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Employer did not train worker who died from severe injuries

Truro mine
Truro mine

A mineral producer admitted it totally failed to instruct an employee in how to perform duties, resulting in a fatal blow to the head.

Two entities owned by Kara Resources recently pleaded guilty for breaching the Work Health and Safety Act. Hallett Resources Truro and Taurus Recruitment allegedly did not train a worker in removing metal blockages from a rollercone crusher at the Truro operation, 101km northeast of Adelaide.

The 29-year-old victim unsafely entered the equipment’s cavity to release obstructing material, causing stored energy from within the machine to move with considerable force and strike the worker’s head during April 2020. The individual had only worked at the site for five weeks.

“No risk assessment or safe work method was created for this hazardous task. No training was provided to the worker in the removal of metal blockages,” SafeWork SA said after completing a thorough investigation.

“[Kara] did not perform an adequate hazard identification and risk assessment process specific to the task information, training, instruction or supervision that is necessary to protect all persons from risks to their health and safety arising from work carried out as part of the conduct of its business.”

Investigators criticised labour hire provider Taurus for inadequately consulting, cooperating and coordinating with the host employer to ensure adequate hazard identification and risk assessments process were implemented.

“[Taurus] failed to ensure that the host employer provided and maintained adequate safe work method statements and documented safe work procedures in relation to the safe operation and safe removal of metal blockages,” SafeWork SA said.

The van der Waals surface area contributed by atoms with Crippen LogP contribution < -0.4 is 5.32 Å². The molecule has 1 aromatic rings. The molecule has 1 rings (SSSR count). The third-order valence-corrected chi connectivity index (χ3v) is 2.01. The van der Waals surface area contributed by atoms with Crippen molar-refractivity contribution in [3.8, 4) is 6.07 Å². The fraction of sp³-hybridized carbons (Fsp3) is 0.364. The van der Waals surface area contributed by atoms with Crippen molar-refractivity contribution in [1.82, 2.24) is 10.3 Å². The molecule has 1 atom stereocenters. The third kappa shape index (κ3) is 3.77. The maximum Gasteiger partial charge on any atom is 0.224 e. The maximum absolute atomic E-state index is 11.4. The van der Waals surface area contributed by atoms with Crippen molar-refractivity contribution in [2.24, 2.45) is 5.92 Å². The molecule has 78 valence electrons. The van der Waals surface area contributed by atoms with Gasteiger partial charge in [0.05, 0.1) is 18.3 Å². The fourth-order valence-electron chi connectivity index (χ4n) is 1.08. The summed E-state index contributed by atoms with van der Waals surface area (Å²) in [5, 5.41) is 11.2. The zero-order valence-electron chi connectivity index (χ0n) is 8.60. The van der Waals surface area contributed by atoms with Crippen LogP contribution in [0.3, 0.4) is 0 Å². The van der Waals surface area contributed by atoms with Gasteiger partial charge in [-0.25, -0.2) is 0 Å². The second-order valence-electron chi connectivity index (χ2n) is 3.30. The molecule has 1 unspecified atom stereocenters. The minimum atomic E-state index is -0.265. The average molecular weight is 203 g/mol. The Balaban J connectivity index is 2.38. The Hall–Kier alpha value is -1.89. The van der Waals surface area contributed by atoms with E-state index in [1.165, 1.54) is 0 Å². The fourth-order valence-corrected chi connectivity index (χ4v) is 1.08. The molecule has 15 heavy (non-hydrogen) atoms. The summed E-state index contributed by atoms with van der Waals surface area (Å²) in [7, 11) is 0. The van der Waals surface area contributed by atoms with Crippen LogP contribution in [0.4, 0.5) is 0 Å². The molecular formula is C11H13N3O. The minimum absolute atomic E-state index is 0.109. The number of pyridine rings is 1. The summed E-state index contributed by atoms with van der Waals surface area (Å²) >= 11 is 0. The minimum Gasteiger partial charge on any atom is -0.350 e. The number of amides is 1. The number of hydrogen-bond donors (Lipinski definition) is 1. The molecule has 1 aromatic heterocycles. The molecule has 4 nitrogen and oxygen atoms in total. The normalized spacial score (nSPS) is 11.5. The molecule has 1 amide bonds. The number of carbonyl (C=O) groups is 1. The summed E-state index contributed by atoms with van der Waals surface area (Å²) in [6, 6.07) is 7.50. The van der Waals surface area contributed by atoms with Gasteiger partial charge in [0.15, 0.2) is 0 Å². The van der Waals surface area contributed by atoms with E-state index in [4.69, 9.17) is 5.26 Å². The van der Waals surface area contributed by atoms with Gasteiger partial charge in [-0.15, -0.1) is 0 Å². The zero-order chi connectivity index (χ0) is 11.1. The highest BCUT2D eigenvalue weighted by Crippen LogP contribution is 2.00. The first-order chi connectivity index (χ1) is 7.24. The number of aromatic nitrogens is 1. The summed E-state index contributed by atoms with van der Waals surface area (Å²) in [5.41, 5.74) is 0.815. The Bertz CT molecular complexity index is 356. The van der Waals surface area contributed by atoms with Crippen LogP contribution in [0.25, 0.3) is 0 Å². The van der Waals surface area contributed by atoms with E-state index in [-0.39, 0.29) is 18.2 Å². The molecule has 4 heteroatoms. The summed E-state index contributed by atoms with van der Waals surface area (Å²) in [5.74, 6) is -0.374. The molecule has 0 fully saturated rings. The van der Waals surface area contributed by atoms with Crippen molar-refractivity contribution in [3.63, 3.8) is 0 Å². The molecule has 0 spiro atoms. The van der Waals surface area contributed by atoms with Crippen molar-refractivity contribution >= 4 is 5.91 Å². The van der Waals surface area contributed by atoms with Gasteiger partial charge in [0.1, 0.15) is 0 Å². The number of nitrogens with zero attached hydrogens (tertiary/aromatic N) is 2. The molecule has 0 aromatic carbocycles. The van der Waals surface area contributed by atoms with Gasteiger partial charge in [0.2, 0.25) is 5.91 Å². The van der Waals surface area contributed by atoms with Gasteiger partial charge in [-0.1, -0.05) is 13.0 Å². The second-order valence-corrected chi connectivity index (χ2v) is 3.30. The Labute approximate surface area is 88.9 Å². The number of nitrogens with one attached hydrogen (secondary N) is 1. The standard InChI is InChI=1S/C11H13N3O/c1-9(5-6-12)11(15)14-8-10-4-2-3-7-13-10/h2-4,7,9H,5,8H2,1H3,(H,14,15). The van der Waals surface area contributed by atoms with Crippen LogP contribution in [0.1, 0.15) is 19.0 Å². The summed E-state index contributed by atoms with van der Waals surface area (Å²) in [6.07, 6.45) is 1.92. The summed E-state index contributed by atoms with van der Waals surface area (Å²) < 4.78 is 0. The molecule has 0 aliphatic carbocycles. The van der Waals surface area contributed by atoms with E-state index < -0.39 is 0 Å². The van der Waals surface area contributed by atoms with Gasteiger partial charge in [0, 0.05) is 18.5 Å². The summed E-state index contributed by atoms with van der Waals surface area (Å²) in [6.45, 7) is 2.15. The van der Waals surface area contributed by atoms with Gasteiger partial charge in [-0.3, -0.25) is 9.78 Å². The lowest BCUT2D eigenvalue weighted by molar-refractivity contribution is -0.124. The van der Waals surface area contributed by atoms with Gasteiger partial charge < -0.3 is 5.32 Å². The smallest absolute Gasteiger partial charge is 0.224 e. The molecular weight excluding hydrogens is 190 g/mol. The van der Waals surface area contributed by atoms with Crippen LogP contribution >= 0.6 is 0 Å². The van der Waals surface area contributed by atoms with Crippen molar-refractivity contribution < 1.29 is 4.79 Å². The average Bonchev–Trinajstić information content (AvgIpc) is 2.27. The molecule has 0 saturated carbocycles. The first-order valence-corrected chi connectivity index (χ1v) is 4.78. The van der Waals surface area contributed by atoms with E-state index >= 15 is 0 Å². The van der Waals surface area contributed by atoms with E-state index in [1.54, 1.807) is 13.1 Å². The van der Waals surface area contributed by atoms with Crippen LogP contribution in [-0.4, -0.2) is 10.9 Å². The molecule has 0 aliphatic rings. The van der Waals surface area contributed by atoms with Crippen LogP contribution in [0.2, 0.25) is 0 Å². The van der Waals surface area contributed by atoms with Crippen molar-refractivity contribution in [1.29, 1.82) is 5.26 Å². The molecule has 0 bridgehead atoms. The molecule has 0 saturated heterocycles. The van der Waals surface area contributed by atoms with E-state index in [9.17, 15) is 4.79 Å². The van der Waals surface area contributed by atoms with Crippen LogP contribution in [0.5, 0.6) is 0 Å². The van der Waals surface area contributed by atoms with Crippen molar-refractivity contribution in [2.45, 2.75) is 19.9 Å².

The state employment tribunal convicted and fined both the mine operator ($455,000) and labour hire company ($24,000) over the incident plus legal fees. They each received a 30 and 40 per cent discount respectively after entering an early guilty plea.

Deputy president judge Tony Rossi ruled the fatality could have been avoided through “adequate” training and safe work procedures.

“The tragic loss of life in this case could have, and should have, been avoided by a simple but firm instruction implemented as a safe work procedure and properly supervised and maintained – which prohibited any worker from entering a rollercone crusher to remove a blockage or to conduct any other maintenance work,” he said in a public statement.

SafeWork SA urged all employers to not only identify risks but also eliminate them. At the very least they should minimise risk as “reasonably practicable”.

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